Research Mentor Name

Elika Ridelman

Research Mentor Email Address

Institution / Department

Children's Hospital of Michigan- Pediatric Surgery

Document Type

Research Abstract

Research Type


Level of Research




The Severity-of-Illness Score for Toxic Epidermal Necrolysis (SCORTEN) is a scoring system that seeks to predict in-hospital mortality for disorders affecting skin integrity. The scoring system has been validated and widely utilized in adults, but not pediatrics. This study aims to determine the accuracy of the SCORTEN in pediatrics.


A retrospective review of pediatric patients admitted at a verified pediatric burn center with Stevens-Johnson Syndrome/Toxic Epidermal Necrolysis (SJS/TEN) from 2008 to 2022 was performed.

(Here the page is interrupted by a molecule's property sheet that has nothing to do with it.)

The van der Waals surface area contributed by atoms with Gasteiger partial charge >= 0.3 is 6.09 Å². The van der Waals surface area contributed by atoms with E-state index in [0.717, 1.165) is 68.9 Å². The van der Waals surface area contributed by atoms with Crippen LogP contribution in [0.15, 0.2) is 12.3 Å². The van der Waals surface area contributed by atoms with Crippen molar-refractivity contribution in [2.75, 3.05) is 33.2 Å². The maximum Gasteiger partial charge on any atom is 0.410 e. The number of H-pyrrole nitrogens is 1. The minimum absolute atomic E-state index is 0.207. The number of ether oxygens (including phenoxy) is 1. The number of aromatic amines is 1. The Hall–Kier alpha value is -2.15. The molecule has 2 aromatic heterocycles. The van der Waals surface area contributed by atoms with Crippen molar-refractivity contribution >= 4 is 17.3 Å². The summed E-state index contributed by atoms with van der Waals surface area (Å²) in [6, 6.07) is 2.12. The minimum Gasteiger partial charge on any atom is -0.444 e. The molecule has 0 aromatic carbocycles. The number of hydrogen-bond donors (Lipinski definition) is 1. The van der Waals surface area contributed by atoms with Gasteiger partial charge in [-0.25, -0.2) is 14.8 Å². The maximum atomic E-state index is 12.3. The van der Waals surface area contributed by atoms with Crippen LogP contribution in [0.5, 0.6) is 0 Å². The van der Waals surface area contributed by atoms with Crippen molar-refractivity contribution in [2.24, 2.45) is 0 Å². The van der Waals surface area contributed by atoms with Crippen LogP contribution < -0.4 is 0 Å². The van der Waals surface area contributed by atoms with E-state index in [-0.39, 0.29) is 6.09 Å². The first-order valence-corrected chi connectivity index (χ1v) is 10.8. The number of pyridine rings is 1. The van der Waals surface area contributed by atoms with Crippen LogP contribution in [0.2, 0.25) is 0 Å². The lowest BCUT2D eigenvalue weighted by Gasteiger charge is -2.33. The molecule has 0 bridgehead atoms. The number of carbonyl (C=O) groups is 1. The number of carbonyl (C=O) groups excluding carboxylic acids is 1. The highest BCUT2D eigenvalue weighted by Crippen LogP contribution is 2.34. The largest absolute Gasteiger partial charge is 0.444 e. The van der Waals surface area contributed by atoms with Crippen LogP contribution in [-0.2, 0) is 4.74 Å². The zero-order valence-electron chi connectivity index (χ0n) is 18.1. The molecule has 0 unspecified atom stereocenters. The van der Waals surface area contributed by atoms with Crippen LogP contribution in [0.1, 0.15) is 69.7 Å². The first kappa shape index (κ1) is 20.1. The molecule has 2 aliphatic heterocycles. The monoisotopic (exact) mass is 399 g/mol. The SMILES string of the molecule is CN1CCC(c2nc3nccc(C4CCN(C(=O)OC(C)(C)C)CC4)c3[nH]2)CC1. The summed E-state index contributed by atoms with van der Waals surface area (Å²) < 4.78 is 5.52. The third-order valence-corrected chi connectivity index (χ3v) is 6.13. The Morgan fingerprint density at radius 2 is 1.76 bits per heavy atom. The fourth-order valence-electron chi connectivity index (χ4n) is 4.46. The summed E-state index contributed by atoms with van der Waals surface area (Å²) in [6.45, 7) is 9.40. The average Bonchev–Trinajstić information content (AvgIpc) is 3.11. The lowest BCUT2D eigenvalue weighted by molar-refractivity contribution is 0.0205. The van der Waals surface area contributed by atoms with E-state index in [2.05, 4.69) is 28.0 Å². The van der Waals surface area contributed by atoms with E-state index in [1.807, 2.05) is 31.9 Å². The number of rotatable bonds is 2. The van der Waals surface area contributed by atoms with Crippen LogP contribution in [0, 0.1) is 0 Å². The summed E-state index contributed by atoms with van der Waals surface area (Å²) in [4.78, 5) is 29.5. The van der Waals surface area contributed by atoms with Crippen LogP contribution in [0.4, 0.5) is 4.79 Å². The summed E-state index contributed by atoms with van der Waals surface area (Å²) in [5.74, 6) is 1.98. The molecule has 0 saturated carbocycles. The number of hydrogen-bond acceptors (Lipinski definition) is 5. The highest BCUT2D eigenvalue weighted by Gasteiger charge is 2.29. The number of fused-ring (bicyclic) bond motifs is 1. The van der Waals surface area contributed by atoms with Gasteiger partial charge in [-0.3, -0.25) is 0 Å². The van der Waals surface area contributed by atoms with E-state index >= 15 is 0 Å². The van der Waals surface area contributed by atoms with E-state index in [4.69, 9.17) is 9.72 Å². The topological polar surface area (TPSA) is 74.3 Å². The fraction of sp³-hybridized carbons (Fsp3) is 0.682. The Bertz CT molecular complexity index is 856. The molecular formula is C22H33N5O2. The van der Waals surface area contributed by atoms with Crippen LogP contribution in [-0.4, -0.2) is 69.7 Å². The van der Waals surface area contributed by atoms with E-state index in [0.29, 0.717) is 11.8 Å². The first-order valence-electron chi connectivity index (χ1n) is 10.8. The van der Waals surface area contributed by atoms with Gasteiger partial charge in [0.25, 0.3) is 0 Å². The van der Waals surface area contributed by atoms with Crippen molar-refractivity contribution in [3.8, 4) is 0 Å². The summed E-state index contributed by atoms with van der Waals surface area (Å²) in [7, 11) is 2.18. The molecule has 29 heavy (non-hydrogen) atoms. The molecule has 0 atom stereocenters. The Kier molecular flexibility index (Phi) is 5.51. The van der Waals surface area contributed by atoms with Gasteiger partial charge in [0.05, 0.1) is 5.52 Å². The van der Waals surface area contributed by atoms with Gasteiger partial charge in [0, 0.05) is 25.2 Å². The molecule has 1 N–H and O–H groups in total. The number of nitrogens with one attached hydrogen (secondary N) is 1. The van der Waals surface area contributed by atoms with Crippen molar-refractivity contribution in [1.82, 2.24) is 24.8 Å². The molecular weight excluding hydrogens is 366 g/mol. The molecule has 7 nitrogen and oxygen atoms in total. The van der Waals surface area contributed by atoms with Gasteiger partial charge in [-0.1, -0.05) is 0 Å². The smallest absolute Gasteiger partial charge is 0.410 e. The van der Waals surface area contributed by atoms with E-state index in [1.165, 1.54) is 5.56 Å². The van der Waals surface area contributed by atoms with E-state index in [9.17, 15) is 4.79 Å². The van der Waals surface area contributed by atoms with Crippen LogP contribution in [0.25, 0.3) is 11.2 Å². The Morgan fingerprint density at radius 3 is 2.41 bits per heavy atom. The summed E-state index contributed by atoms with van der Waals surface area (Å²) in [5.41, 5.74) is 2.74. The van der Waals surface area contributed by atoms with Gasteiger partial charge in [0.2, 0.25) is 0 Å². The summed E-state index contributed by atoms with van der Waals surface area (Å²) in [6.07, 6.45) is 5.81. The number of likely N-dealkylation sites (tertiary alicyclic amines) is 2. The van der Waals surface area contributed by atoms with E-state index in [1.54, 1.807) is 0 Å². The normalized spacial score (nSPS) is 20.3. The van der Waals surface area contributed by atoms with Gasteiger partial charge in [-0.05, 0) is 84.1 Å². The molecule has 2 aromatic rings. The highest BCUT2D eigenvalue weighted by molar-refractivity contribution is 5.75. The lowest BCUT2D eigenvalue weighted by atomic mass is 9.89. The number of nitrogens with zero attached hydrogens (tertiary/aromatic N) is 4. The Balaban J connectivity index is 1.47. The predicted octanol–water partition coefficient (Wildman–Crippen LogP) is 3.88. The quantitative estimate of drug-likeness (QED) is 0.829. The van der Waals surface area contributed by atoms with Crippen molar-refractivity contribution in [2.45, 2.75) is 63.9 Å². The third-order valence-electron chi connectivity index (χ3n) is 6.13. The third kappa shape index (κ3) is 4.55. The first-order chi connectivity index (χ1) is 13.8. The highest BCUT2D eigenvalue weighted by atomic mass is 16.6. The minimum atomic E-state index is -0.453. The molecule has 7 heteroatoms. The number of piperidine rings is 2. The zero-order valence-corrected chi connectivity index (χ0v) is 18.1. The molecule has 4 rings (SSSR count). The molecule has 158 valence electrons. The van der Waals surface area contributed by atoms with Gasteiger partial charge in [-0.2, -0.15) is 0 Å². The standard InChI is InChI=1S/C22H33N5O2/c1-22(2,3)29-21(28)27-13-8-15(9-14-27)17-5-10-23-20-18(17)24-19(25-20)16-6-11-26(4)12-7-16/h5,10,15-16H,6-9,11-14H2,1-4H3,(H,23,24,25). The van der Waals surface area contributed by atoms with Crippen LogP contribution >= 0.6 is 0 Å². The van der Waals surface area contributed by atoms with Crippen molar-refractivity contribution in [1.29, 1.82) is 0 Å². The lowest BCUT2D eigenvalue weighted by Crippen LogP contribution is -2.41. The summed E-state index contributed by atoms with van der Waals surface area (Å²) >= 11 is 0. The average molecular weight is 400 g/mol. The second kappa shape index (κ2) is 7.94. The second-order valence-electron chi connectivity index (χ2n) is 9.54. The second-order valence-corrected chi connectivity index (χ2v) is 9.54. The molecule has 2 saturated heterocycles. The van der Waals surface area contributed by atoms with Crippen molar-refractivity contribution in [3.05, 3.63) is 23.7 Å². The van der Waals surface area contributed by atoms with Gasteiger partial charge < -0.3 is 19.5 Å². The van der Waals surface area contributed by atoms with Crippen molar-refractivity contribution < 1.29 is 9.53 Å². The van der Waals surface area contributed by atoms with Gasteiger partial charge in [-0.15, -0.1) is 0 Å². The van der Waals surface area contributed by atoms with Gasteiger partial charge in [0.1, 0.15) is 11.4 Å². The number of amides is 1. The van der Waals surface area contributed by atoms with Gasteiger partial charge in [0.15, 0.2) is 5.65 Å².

Twenty-seven eligible SJS/TEN patients were identified. Three patients were excluded due to incomplete data, allowing twenty-four patients to be analyzed. Ten patients had 0-1 risk factors (3.2% mortality rate), thirteen had 2 risk factors (12.1% mortality risk) and one had 3 risk factors (35.1% mortality risk). There was no correlation between initial BUN, bicarbonate, glucose, or initial heart rate on the length of ICU stay or ventilator days. Student T-tests were performed comparing the 0-1 vs. 2 risk factor groups. Those with 2 risk factors had significantly higher TBSA affected on admission (32.72 ± 20.55 vs 8.26 ± 13.55 p = .0005). Interestingly, hospital length of stay, ICU length of stay, and ventilator days were not statistically significant between those having 0-1 and 2 risk factors.


A higher SCORTEN category did not correlate to a longer hospital stay, ICU days, or ventilator days. This study suggests that the SCORETEN system is not accurate in pediatric patients. A different scoring system is needed to estimate the disease severity in pediatric SJS/TEN patients.


Medicine and Health Sciences